In Broad Daylight
Movies and Spectators After the Cinema
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Hardback with free ebook
$24.95$19.9620% off
182 pages / June 2012 / 9781844678532
256 pages / May 2012 / 9781844679195
The metamorphosis of the spectator and the arts in the age of YouTube.
From plasma screens to smartphones, today moving images are everywhere. How have films adapted to this new environment? And how has the experience of the spectator changed because of this proliferation? In Broad Daylight investigates one of the decisive shifts in the history of Western aesthetics, exploring the metamorphosis of films in the age of individual media, when the public is increasingly free but also increasingly resistant to the emotive force of the pictures flashing around us. Moving deftly from philosophy of mind to film theory, from architectural practice to ethics, from Leon Battista Alberti to Orson Welles, Gabriele Pedullà examines the revolution that is reshaping the entire system of the arts and creativity in all its manifestations.


“Charming and highly readable…the book is well observed and gives a concise sense of what may be at stake in the current technological transformations of film viewing.”

“Insights abound, and the author’s facility with so many different disciplines—from ancient Greek philosophy to 20th century semiotics—will ensure that casual filmgoers and academics alike find something salient to ponder in Pedullà’s treatise.”

“Technical reproducibility of the work of art and anatomy of the society of the spectacle: Pedullà’s book is the first to take a real step forward from the analyses of Walter Benjamin and Guy Debord.”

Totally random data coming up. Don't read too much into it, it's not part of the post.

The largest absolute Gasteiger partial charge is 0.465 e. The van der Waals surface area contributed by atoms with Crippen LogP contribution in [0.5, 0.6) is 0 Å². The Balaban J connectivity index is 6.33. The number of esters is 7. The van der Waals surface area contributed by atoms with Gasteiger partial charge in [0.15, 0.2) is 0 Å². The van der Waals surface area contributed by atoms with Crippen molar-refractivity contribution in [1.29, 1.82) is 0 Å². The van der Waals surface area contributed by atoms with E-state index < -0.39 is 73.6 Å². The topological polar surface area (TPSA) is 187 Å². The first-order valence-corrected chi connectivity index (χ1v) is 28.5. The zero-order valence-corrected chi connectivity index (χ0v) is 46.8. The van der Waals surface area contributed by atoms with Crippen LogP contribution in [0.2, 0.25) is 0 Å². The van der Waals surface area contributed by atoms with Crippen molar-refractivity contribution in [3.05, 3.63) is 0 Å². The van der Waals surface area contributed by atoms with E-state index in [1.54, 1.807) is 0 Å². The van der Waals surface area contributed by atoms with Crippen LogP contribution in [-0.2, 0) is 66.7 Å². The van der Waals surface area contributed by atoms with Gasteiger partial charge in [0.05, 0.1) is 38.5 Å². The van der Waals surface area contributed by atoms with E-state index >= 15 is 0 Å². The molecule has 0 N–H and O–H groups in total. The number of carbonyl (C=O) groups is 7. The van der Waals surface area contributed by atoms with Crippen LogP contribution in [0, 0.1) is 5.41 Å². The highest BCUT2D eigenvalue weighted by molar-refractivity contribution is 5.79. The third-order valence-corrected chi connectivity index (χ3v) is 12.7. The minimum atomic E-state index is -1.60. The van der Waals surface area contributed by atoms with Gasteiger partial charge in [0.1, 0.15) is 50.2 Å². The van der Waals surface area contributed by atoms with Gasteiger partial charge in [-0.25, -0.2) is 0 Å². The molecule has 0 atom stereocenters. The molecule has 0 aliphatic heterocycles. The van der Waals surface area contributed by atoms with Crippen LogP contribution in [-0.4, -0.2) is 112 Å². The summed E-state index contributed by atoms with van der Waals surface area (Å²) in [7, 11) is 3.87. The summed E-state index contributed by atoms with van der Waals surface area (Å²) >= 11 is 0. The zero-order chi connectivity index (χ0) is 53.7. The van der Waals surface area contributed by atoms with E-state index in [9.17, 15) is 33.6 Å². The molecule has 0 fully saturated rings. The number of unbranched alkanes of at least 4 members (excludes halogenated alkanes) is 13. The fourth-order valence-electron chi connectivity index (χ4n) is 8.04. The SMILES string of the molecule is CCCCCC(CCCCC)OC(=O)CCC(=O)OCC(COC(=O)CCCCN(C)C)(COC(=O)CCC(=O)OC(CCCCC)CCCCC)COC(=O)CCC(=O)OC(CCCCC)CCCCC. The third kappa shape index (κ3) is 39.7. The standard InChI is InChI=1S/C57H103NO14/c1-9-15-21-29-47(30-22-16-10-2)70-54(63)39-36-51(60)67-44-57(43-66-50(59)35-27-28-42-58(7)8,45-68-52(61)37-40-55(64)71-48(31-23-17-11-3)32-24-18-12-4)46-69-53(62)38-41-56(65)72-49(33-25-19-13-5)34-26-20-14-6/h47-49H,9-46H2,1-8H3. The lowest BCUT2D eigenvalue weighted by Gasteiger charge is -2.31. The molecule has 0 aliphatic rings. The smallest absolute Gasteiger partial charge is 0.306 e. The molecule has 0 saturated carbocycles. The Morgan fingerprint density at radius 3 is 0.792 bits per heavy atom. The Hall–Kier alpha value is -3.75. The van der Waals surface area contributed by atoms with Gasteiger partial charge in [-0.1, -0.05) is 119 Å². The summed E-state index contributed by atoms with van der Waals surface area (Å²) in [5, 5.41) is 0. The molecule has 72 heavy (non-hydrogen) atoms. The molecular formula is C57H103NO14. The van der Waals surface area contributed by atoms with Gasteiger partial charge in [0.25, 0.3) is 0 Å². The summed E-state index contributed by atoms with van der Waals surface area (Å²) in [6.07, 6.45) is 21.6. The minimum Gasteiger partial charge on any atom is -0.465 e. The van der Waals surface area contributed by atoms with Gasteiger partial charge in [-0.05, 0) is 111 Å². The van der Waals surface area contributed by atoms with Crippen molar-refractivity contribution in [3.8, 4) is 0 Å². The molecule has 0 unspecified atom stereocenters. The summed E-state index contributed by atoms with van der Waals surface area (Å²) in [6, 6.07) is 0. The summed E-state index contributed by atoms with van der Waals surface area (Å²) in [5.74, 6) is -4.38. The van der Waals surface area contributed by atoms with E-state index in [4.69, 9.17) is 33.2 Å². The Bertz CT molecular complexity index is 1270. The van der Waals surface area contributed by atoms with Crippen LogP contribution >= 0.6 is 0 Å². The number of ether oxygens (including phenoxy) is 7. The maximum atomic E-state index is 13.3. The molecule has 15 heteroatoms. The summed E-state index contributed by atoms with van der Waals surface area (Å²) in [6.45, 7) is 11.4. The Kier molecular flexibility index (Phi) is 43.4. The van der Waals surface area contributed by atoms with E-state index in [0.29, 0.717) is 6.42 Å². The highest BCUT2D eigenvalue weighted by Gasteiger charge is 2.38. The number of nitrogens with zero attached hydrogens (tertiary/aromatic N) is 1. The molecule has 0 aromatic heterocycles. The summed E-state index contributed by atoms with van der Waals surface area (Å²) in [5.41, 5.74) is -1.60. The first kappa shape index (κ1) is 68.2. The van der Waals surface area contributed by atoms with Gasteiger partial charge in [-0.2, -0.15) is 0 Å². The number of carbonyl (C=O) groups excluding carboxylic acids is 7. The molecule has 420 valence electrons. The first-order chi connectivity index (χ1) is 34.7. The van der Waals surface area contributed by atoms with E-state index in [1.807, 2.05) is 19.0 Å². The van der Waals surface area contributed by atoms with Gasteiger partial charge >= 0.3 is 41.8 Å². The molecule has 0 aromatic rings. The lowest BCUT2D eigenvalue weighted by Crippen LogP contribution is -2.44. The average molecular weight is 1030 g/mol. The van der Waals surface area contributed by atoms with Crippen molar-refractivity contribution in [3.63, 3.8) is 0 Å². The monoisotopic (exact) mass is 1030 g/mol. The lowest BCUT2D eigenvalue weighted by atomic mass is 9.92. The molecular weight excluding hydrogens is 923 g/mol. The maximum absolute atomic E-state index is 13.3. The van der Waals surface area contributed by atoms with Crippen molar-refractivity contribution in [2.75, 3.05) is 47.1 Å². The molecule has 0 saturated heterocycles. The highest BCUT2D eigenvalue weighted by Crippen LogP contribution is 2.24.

“A welcome shift in focus … A compelling archeology of the darkened spectatorial space, ranging back to Greek antiquity and the Renaissance.”

“A novel film theory … Thanks to the reasoned revelations of Pedullà we see just how challenged—if not endangered—audiovision has become in the century before us.”

“A surprising journey between present and past, theory and history, places and narratives, Pedullà’s book casts new light (daylight?) to show where post-cinema stands today.”

“Fascinating … A lucid analysis that considers everybody, from the pure cinephile to the household consumer, to understand who we were, who we are today, and above all where we are likely to end up.”

“An intelligent and penetrating book.”

“A courageous book, which through an exacting analysis demolishes the fetishism of the work of art.”

“A book both lovely and useful … an example of engaged criticism that aims to explode the inveterate stereotypes of cinephilia.”

“A Copernican Revolution.”

“Going to the cinema used to be the only way you could watch a film. Now you can do it anywhere. Pedullà's interesting little book announces that the age of the cinema theatre as the form's primary "aesthetic device" is over.”

“[Pedulla's] concise, surprising essay… is worked up to via a careful engagement with Stanley Cavell on tragedy and Serge Daney on the question of the ethical position available to the post-cinematic viewer.”

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